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An employee whose attendance was affected by health issues had an arrangement with her manager to work out of an office in another part of the city on days that she had to attend medical appointments. On one of these days, the employee did not attend work. Upon returning to work the employee sought annual leave for her absence. Her manager refused and advised the employee that her absences was ‘unauthorised’ that is not covered by leave and would be unpaid.

The employee stated on review that she had advised her manager in a telephone discussion prior to her absence that she would like to take annual leave and he had agreed. This was not the manager’s recollection and his email to the employee after the discussion did not indicate that he had agreed to annual leave. The Merit Protection Commissioner recommended that the decision to treat the employee’s absence as unauthorised be confirmed.

In a second case, an employee failed to return to work after an extended absence from work while on compensable leave. The agency had independent medical advice indicating that the employee was fit to return to work and directed that she do so on a particular date. The employee did not report for duty on the nominated day and presented medical advice from her general practitioner. The Merit Protection Commissioner was not able to review the employee’s concerns about the medical evidence the agency relied on or whether she was fit to return to work as these were matters covered by the Safety, Rehabilitation and Compensation Act 1988 and are excluded from review under the Public Service Regulations 1999. However, the Merit Protection Commissioner was satisfied that the agency had a reasonable basis (the independent medical opinion) for concluding that the employee should have returned to duty on the nominated day.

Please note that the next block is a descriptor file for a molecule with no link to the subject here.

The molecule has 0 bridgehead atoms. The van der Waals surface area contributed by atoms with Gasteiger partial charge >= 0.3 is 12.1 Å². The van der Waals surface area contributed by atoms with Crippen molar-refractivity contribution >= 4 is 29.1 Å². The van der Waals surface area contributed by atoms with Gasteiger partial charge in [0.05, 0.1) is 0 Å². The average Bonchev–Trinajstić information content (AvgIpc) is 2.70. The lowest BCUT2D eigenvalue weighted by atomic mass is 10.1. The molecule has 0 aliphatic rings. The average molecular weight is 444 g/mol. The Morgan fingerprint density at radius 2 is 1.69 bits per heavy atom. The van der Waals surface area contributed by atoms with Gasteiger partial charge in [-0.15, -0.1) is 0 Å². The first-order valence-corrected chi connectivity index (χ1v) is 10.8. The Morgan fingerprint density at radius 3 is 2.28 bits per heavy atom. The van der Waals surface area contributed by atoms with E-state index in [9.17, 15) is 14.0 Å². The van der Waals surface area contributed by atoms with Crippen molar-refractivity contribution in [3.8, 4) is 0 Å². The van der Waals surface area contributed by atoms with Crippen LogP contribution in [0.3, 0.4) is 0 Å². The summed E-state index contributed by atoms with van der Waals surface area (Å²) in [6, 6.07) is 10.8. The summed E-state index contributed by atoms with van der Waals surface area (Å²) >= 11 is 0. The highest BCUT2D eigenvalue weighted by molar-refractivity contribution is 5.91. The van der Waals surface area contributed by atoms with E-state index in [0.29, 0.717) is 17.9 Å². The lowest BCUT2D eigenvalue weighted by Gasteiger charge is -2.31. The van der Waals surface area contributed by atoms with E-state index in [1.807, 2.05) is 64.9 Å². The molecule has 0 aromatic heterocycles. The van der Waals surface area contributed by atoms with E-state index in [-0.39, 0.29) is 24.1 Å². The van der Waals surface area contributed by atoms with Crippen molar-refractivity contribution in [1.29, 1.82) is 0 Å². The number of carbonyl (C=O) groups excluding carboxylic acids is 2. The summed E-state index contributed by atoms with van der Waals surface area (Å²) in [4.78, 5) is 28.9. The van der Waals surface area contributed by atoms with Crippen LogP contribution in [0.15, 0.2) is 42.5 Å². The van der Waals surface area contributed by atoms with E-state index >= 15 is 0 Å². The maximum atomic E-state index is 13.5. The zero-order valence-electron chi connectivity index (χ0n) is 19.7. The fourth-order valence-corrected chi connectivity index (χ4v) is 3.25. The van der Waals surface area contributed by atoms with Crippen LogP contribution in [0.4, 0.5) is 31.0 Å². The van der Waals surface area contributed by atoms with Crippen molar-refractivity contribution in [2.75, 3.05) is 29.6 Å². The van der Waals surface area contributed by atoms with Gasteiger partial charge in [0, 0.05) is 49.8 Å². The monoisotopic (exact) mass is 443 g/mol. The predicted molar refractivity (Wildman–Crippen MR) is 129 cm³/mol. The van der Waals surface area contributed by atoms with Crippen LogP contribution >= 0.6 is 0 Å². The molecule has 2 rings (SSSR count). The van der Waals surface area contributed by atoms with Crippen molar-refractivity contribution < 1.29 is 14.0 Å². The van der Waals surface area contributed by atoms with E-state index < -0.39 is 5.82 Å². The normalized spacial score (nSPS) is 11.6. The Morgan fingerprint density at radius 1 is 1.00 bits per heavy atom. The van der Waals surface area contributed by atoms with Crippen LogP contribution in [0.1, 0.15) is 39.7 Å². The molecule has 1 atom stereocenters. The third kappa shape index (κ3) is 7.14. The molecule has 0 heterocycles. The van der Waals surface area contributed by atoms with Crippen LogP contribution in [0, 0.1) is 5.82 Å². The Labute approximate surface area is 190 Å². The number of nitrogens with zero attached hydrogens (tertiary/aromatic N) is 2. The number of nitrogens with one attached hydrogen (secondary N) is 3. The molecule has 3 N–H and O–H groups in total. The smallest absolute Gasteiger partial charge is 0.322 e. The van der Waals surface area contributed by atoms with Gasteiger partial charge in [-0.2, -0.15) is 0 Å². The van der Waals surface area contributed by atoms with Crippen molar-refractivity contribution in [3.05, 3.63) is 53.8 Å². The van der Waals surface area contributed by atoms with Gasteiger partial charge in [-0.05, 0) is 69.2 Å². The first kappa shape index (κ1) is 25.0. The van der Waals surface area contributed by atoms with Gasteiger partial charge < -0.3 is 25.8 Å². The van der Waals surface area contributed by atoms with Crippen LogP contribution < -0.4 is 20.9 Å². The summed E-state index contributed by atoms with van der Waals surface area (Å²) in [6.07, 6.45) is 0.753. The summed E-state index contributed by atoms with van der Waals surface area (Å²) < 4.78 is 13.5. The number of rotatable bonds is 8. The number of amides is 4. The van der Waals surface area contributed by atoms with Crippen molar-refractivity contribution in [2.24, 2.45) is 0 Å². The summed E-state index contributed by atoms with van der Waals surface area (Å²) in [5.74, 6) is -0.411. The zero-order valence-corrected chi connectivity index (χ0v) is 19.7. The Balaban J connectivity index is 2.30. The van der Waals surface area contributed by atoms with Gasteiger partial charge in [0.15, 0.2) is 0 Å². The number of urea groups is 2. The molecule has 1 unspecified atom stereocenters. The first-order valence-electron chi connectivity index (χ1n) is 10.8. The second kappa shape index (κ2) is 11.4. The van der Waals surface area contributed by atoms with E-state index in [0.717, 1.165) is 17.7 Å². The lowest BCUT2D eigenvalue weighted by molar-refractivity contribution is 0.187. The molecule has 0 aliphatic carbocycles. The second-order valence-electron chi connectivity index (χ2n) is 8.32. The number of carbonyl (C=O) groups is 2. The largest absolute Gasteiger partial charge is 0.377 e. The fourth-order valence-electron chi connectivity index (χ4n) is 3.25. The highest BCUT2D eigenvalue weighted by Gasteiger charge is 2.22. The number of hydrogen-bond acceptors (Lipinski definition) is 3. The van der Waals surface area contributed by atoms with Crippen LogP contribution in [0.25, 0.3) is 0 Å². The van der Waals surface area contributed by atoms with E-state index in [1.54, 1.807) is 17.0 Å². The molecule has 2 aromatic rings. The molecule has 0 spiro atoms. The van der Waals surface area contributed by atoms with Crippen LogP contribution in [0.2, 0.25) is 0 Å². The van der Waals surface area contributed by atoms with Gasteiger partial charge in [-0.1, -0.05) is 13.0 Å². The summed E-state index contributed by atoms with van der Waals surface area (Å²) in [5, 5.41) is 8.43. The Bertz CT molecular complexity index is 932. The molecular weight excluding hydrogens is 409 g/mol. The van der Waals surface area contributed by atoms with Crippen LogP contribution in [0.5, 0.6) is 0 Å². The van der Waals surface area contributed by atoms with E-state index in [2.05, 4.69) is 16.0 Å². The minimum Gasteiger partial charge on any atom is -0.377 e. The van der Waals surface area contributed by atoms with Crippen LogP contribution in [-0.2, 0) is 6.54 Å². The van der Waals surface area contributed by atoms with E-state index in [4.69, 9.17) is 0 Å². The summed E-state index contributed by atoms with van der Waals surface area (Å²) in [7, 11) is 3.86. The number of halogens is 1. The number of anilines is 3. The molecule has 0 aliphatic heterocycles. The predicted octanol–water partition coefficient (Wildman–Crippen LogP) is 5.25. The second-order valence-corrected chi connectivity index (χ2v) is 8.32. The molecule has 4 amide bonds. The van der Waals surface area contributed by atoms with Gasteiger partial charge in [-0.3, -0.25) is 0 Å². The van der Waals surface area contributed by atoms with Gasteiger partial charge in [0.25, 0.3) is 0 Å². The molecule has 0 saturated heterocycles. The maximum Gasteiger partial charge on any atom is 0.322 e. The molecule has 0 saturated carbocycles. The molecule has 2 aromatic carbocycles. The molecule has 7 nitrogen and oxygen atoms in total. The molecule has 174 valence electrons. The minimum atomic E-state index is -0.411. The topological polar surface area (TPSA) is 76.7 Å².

The agency advised the employee that she was on ‘unauthorised leave’. The employee viewed this as a punitive decision. The Merit Protection Commissioner noted that the employee was not on any form of leave and the agency’s actions were not punitive. The employee’s unauthorised absence was not a result of any decision by the agency but was a result of the employee’s failure to return to work to perform her duties.

The Merit Protection Commissioner was satisfied that the agency was entitled to treat the employee’s absence as unauthorised and to suspend the payment of her salary.